The district court found that the plaintiff failed to establish a prima facie case because he did not prove by a preponderance of the evidence that he was qualified for the position he sought. The lower court went on to hold that, even if the plaintiff had established a prima facie case, the employer had articulated legitimate, nondiscriminatory reasons for its refusal to hire the plaintiff; to-wit, the determination that Mr. Wright did not possess the desired level of knowledge or the appropriate background for the available position. According to the district court, the plaintiff failed to prove by a preponderance of the evidence that the stated reasons given by Western Electric for Mr. Wright's rejection were in fact inspired by a racially discriminatory motive.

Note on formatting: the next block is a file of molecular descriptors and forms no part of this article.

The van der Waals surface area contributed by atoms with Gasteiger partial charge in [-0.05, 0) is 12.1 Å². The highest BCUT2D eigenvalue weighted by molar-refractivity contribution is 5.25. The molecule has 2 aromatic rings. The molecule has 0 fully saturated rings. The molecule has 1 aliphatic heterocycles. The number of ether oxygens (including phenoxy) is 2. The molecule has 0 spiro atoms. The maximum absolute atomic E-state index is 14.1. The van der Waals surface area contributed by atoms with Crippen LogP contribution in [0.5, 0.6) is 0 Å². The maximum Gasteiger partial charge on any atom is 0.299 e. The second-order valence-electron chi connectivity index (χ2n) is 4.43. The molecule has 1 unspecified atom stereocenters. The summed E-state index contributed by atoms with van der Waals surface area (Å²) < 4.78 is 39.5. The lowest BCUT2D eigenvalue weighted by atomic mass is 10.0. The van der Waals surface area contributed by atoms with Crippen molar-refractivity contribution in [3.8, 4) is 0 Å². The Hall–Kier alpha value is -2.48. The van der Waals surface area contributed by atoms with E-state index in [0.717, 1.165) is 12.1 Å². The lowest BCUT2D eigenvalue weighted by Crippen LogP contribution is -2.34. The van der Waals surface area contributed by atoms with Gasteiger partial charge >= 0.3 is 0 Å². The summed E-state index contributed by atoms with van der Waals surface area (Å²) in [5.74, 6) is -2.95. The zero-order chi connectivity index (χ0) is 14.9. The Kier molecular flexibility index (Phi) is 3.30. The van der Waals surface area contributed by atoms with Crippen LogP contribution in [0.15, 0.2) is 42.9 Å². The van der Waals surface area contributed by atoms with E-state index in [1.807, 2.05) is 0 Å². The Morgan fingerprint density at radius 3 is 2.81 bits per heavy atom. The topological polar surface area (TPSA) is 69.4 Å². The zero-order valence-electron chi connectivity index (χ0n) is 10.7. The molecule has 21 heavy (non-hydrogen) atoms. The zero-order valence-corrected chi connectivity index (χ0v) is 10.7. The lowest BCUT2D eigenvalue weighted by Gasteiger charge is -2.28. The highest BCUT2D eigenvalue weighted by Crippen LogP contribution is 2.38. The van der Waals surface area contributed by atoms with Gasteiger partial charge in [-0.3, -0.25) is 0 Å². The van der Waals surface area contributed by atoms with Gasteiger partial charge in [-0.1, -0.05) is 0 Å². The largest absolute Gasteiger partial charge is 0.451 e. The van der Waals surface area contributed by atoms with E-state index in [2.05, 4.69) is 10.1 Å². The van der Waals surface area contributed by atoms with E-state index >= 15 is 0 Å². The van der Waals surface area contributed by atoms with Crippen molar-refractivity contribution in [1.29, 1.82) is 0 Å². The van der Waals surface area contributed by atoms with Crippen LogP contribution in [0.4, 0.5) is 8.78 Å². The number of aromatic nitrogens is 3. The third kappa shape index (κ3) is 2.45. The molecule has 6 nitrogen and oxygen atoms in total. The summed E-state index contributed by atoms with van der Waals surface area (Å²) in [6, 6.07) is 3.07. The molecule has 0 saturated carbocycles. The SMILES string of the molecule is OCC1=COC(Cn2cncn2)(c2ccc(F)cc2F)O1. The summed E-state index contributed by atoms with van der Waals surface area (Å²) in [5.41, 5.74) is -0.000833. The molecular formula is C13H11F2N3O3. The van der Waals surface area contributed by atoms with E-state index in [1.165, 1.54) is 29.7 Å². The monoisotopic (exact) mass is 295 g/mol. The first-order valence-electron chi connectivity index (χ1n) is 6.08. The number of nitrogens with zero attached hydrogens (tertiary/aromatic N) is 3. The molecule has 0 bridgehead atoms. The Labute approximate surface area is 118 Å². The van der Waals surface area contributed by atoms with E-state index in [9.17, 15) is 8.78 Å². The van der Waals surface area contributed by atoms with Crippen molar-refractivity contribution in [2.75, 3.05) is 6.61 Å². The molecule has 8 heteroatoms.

In reviewing the judgment of the lower court, we are mindful that the court of appeal is required to accept the lower court's findings of fact unless they are "clearly erroneous." F.R.C.P. 52(a). A finding of fact is clearly erroneous "when although there is evidence to support it, the reviewing court on the entire evidence is left with the definite and firm conviction that a mistake has been committed." United States v. United States Gypsum Co., 333 U.S. 364, 395, 68 S. Ct. 525, 542, 92 L. Ed. 746, 766 (1948).3 However, the "clearly erroneous" standard is applicable only to findings of subsidiary, as opposed to ultimate facts. Causey v. Ford Motor Co., 516 F.2d 416 (5th Cir. 1975). The appellate court "may reverse free of the clearly erroneous rule where ... the issue revolves around an ultimate fact question as distinguished from subsidiary fact questions ..." Industrial Instrument Corp. v. Foxboro Co., 307 F.2d 783 at 786 n.2 (5th Cir. 1962). A finding of discrimination or nondiscrimination is a finding of ultimate fact. East v. Romine, Inc., 518 F.2d 332, 338 (5th Cir. 1975); Hester v. Southern Railway Co., 497 F.2d 1374, 1381 (5th Cir. 1974); United States v. Jacksonville Terminal Co., 451 F.2d 418, 423-24 (5th Cir. 1971). This court must, therefore, make its own determination as to the merits of plaintiff's charge of racial discrimination, while relying on the lower court's findings of fact which are not clearly erroneous. We must further determine whether there are sufficient subsidiary facts to undergird the findings of ultimate fact. East v. Romine, Inc., supra; Humphrey v. Southwestern Portland Cement Co., 488 F.2d 691, 694 (5th Cir. 1974).